Biraud, S., Ciais, P., Ramonet, M., Simmonds, P.G., Kazan, V., Monfray, P., O'Doherty, S., Spain, T.G., and Jennings, S.G. (2000).European greenhouse gas emissions estimated from continuous atmospheric measurements and Radon 222 at Mace Head, Ireland. J. Geophys. Res., 105, 1351-1366.


Abstract


Flux estimates of CO2, CH4, N2O. and CFCs over western Europe have been inferred from continuous atmospheric records of these species at the atmospheric research station of Mace Head, Ireland. We use radon (222Rn) which has a fairly uniform source over continents as a reference compound to estimate unknown sources of other species. The correlation between each species and 222Rn is calculated for a suite of synoptic events that have been selected in the Mace Head record over the period 1996/97. In the following, we describe the method and its uncertainties, and we establish data selection criteria that minimize the influence of local sources over Ireland, in the vicinity of the station, in order to select synoptic events originating from western Europe. We estimate western European flux densities of 45-30 103 kg C km-2 month-1 during wintertime for CO2, of 4.8-3.5 10 kg CH4 km-2 yr-1, 475-330 kg N2O km-2 yr-1. 2.5-1.8 kg CFC-11 km-2 yr-1 for CFC-11, and 4.2-2.9 kg CFC-12 km-2 yr-1 for CFC-12. Our estimates are independent, although in good agreement with those produced by inventories, except for CFC- 1 where our estimate is much lower than the inventory.

An analysis of rapid increases in condensation nuclei concentrations at a remote coastal site i An analysis of rapid increases in condensation nuclei concentrations at a remote coastal site i

Date added: 08/06/1999
Date modified: 07/27/2009
Filesize: 885.01 kB

Grenfell, J.L., R.M. Harrison, A.G. Allen, J.P. Shi, S.A. Penkett, C.D. O'Dowd, M.H. Smith, M.K. Hill, L. Robertson, C.N. Hewitt, B. Davison, A.C. Lewis, D.J. Creasey, D.E. Heard, K. Hebestreit, B. Alicke and J. James, An analysis of rapid increases in condensation nuclei concentrations at a remote site on the West Irish Coast, J. Geophys.Res., 104, 13,771-13,780, 1999, (Ser. No. ACP073).


Abstract


Massive bursts in condensation nuclei (CN) concentration were recorded at a remote site on the west Irish coast during campaigns in summer 1996 and spring/summer 1997. Number concentrations of 3-7 nm diameter CN were observed to rise daily from 102-103 up to ∼105 /cm3 for 1-3 hours. Data were collected as part of the Atmospheric Chemistry Studies in the Oceanic Environment program. In a previous paper the burst phenomenon was linked to the movement of the tide, and it was suggested that enhanced biogenic emissions occurred near low tide with concomitant rapid homogeneous gas phase CN formation. In this paper possible chemical mechanisms for the burst phenomenon are investigated. Two approaches are adopted. First, by assuming a 20:80 sulfate:water molar composition and calculating the number distribution using data from condensation particle counters, the total mass of CN formed during a burst is evaluated. This is compared with that mass of sulfate produced by OH-initiated dimethyl sulfide (DMS) oxidation. The procedure is termed mass balance. Second, a variety of chemical species are coplotted with tidal height. DMS oxidation is not believed to play a major role in CN formation at this site because (1) the mass balance calculations imply ambient DMS concentrations higher than those observed, and (2) gas phase HCI, HNO3. SO2, and NH3 did not exhibit any discernible correlation with tidal height. Further, none of the suite of observed nonmethane hydrocarbons or DMS showed a tidal relation. No mechanism has to date been convincingly identified for the burst phenomenon.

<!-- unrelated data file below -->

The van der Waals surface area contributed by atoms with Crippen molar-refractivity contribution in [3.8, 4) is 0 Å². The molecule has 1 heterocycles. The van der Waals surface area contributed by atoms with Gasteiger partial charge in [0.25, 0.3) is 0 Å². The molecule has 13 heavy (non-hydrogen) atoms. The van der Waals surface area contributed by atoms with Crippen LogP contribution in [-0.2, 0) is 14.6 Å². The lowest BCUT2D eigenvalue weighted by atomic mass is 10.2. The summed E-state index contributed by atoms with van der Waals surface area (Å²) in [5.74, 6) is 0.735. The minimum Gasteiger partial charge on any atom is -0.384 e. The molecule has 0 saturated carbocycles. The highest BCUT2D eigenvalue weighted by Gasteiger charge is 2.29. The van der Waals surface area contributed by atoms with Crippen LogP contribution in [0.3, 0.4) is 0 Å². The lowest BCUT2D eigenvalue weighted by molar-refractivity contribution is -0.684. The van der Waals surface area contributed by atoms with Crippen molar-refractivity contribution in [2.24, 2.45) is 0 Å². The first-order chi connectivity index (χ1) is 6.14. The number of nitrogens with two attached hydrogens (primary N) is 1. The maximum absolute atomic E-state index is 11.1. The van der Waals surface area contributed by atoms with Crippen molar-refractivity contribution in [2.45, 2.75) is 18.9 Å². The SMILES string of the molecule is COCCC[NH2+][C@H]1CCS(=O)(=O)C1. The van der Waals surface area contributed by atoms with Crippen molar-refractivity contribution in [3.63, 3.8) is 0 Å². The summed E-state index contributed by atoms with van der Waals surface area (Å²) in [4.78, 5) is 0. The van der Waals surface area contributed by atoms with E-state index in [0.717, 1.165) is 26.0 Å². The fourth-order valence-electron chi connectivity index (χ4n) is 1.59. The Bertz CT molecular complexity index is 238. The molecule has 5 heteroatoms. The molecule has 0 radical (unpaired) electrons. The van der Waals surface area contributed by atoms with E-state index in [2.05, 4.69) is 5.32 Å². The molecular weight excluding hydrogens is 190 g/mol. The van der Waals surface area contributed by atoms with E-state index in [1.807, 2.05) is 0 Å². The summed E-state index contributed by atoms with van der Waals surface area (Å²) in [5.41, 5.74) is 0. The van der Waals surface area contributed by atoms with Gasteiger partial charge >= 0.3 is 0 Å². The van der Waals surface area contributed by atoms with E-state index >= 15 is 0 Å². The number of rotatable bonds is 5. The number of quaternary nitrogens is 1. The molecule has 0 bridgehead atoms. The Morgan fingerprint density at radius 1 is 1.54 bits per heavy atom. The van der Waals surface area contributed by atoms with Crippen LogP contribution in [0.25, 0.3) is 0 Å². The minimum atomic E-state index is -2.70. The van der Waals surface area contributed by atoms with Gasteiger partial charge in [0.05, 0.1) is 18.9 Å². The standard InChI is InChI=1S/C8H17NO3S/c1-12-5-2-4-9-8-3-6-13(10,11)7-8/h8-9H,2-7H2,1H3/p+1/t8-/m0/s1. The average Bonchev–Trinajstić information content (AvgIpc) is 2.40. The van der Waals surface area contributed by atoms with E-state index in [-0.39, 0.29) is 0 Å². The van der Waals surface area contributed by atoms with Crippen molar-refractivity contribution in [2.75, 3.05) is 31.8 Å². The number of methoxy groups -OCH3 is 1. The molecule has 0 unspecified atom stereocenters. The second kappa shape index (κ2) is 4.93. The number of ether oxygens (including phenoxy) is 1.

Production of peroxy radicals at night via reactions of ozone and the nitrate radical in the ma Production of peroxy radicals at night via reactions of ozone and the nitrate radical in the ma

Date added: 08/06/2001
Date modified: 07/23/2009
Filesize: 1.44 MB

Salisbury, G., et al. (2001), Production of peroxy radicals at night via reactions of ozone and the nitrate radical in the marine boundary layer, J. Geophys. Res., 106(D12), 12,669–12,687.


Abstract


In this paper, a substantial set of simultaneous measurements of the sum of peroxy radicals, [HO2+RO2], NO3, hydrocarbons (HCs), and ozone, taken at Mace Head on the Atlantic coast of Ireland in spring 1997, is presented. Conditions encountered during the experiment ranged from semipolluted air masses advected from Britain and continental Europe to clean air masses off the North and mid-Atlantic, where mixing ratios of pollution tracers approached Northern Hemispheric background mixing ratios. Average mixing ratios of peroxy radicals varied from 2.5 to 5.5 parts per trillion by volume (pptv) at night depending on wind sector, and were observed to decay only very slowly from late afternoon to early morning (0.1–0.5 pptv h−1). Measurements of OH and HO2 on two nights using the Fluorescence Assay by Gas Expansion (FAGE) technique give an upper limit for [OH] of 2.5×105 molecules cm−3 and an average upper limit [HO2]/[HO2+RO2] ratio of 0.27. A modeling study of the 1/e lifetimes of the peroxy radicals, assuming no radical production at night, yielded mean lifetimes of between ∼ 8–23 min for HO2 and 3–18 min for CH3O2. Given these lifetimes, it may be concluded that the peroxy-radical mixing ratios observed could not be maintained without substantial production at night. No significant correlation is observed between measured [HO2+RO2] and [NO3] under any conditions. Calculation of the reaction rates for ozone and NO3 with hydrocarbons (HCs) shows that the ozone-initiated oxidation routes of HCs outweighed those of NO3 in the NE, SE and NW wind sectors. In the SW sector, however, the two mechanisms operated at similar rates on average, and oxidation by NO3 was the dominant route in the westerly sector. The oxidation of alkenes at night by ozone was greater by a factor of 4 than that by NO3 over the whole data set. The HC degradation rates from the three “westerly” sectors, where tracer mixing ratios were relatively low, may be representative of the nighttime oxidative capacity of the marine boundary layer throughout the background Northern Hemisphere. Further calculations using literature values for OH yields and inferred RO2 yields from the ozone-alkene reactions show that peroxy radicals derived from the ozone reactions were likely to make up the major part of the peroxy-radical signal at night (mean value 66%). However, the NO3 source was of similar magnitude in the middle of the night, when [NO3] was generally at its maximum. The estimated total rates of formation of peroxy radicals are much higher under semipolluted conditions (mean 8.0×104 molecules cm−3 s−1 in the SE wind sector) than under cleaner conditions (mean 2.4×104 molecules cm−3 s−1 in the westerly wind sector). A model study using a campaign-tailored box model (CTBM) for semipolluted conditions shows that the major primary sources of OH, HO2, and CH3O2 (the most abundant organic peroxy radical) were the Criegee biradical intermediates formed in the reactions of ozone with alkenes.